There are more than enough features to make this a great entry-level digital piano!

8. Korg LP-380

Korg LP-380

The best first instrument for a complete beginner is this entry-level digital piano!

The LP-380 model was designed by Korg to easily fit into your house and bring beauty and elegance.

Even when you’re not playing, its high-output amplifier and sleek, streamlined design make it a wonderful complement even when you’re not playing.

Flat on top, the hardwood key cover has a distinctive and contemporary design. 

It has three pedals, an RH3 keyboard, and big speakers that contribute to the deep piano sound.

They replicate an acoustic piano, and depending on the dynamics of your playing, the sound alternates between four piano samples.

It is equivalent to an acoustic piano because of how authentically the sound reacts to your playing, which is what most people seek in a digital piano. 

It is fun to play and lovely to listen to because it contains Grand Piano and Classic Piano tones that mimic the sound of the damper resonance.

It even has six different types of real, vintage electric piano sounds.

You can practice to your heart’s content and play in any style you like thanks to the thirty sounds and three effects.

The Korg LP-380 piano, which is the most affordable option on our list, is only $888.34.

If you want a compact digital piano but don’t want to spend a fortune, it makes perfect sense.

9. Roland FP-E50

Roland FP-E50 digital keyboard

The greatest strength of the FP-E50 is its fun, portable nature.

It’s filled with Roland’s top technologies and fuels creativity while remaining inexpensive and compact.

It features a SuperNATURAL Piano Engine with eighty-eight weighted-action keys, complete with synthesizers, interactive accompaniments, and orchestral voices from the ZEN sound engine.

You can connect a microphone and play around with vocal effects and harmonies, and even connect your device via Bluetooth.

It also brings onboard recording, USB and computer connectivity, and Roland Cloud expansions.

Due to the Bluetooth features, you can connect to external features and use it as a sound system, which is made even better by the fact that it can be carried in and out of the home.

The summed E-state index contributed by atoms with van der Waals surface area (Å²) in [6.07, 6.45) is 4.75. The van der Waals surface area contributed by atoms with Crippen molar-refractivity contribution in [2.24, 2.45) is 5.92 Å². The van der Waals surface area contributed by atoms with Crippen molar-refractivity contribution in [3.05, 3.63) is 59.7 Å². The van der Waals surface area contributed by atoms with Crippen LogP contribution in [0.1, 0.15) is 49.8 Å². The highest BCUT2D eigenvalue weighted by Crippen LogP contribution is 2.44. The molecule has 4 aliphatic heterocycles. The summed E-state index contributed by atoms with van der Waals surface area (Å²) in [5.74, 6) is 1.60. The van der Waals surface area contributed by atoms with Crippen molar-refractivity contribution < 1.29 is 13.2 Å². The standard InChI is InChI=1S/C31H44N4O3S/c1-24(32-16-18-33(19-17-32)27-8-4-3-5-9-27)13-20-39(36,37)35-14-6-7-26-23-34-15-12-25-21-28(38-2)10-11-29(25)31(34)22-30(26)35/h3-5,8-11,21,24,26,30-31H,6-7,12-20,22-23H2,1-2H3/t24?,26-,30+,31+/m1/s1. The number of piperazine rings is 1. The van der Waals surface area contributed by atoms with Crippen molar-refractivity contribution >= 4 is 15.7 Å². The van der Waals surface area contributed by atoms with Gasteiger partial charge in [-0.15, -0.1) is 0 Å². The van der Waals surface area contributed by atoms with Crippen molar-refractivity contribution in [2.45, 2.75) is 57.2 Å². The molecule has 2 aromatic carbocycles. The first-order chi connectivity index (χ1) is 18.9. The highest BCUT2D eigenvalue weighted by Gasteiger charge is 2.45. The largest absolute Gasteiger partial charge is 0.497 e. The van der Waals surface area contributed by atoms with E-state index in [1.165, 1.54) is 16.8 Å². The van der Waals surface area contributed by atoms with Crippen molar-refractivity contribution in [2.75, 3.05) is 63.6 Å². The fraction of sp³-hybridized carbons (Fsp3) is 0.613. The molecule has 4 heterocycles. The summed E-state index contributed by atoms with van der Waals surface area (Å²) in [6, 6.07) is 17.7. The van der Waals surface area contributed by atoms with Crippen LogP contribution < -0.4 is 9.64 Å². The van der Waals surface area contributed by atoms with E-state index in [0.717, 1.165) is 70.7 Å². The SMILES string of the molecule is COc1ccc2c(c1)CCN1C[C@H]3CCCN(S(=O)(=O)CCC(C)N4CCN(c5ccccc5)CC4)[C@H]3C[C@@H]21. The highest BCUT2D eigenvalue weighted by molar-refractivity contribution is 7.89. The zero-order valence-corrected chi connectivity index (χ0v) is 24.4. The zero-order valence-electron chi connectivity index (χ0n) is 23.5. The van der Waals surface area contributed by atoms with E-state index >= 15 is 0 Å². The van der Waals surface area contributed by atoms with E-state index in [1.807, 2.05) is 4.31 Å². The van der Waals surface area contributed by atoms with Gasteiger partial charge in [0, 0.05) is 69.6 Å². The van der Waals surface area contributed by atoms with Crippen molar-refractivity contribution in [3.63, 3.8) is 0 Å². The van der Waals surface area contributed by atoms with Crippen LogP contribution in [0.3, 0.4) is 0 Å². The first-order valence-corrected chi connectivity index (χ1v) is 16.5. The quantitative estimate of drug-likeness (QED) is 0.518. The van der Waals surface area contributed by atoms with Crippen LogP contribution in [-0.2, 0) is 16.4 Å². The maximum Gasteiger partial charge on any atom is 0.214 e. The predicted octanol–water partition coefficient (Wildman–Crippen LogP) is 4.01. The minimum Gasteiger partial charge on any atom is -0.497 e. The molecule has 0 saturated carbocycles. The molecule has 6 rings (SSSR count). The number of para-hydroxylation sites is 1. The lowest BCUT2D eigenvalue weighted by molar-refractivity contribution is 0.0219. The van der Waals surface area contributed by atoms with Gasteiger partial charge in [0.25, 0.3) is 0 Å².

Priced between $950 and $1,050, the Roland FP-E50 is a good choice for a starter digital piano.

It’s an instrument suitable for beginners, and has lots of great features that make learning fun!

10. Casio PX-S7000

Casio PX-S7000 digital piano.

Casio expanded upon previous models when they made the PX-S7000, fixing it up with innovative features and new technology.

They came up with a new Smart hybrid Keyboard action, with spruce and resin materials, that gives it a beautiful oaky sound.

Featuring a three-pedal unit, a brand new four-speaker system complete with surround effects, and new Privia grand piano tones, it’s a great choice for an intermediate pianist who’s looking to expand upon their skills and knowledge.

The compact, contemporary design of the PX-S7000 means that it’ll fit in any room, especially due to its integrated stand.

The Casio PX-S7000 is priced at around $2347.75, putting it somewhere in the middle when it comes to the cost of digital pianos. 

Best Digital Pianos – Video Answer

MidderMusic’s video on the best digital pianos.

How to Choose the Best Digital Piano for You

There are four main factors that go into choosing a digital piano that will fit your needs and give you the best experience:

1. Budget

Digital pianos on the market span a large price range, so it’s an important point to think about. We’ll deep dive into the specifics below.

2. Features

The features that you want may vary depending on your skill level.

A beginner may not need a lot of flashy tech and recording facilities, but simply a functional piano that will allow them to practice their skills.

An advanced player or a professional is likely to be looking for more detailed recording facilities and sound-shaping software or maybe focused on performance.

Below we’ll discuss what each feature means and why it may be important.

3. Goals

Think about what your goals are.

Are you a beginner who has picked up a new hobby?

Then maybe a cheaper model will be just fine for practicing and sharpening your skills. 

Maybe you’re an advanced player who wants a digital piano that you can record your music on or perform for others.

In this case, you may be looking at some of the instruments set at a  higher price point.

Think about what your aims are and keep them in mind.

4. Space

Are you looking for an apartment-friendly compact digital piano, or do you have a little more room to play around with? This is an important consideration when browsing. 

Luckily, the digital pianos in our list range in size and shape, so there’ll be something for you no matter your needs.

What Are the Benefits of Choosing a Digital Piano?

Whether you’re a beginner or a seasoned professional, you likely know that acoustic pianos can be expensive and take up a lot of space!

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However, their full and beautiful sound makes it well worth it.

So, why do so many people opt for digital pianos?

Modern digital pianos are created with the technology and skill that allows them to mimic the sound of an acoustic piano, so they can be an excellent choice if you can’t quite swing an acoustic.

Here Are Some of the Main Benefits of Choosing a Digital Piano:

They are more affordable than acoustic pianos

If you go for a digital over an acoustic, you could be knocking thousands off of the cost.

This makes a digital piano a potential better investment for first-time piano owners, or beginners.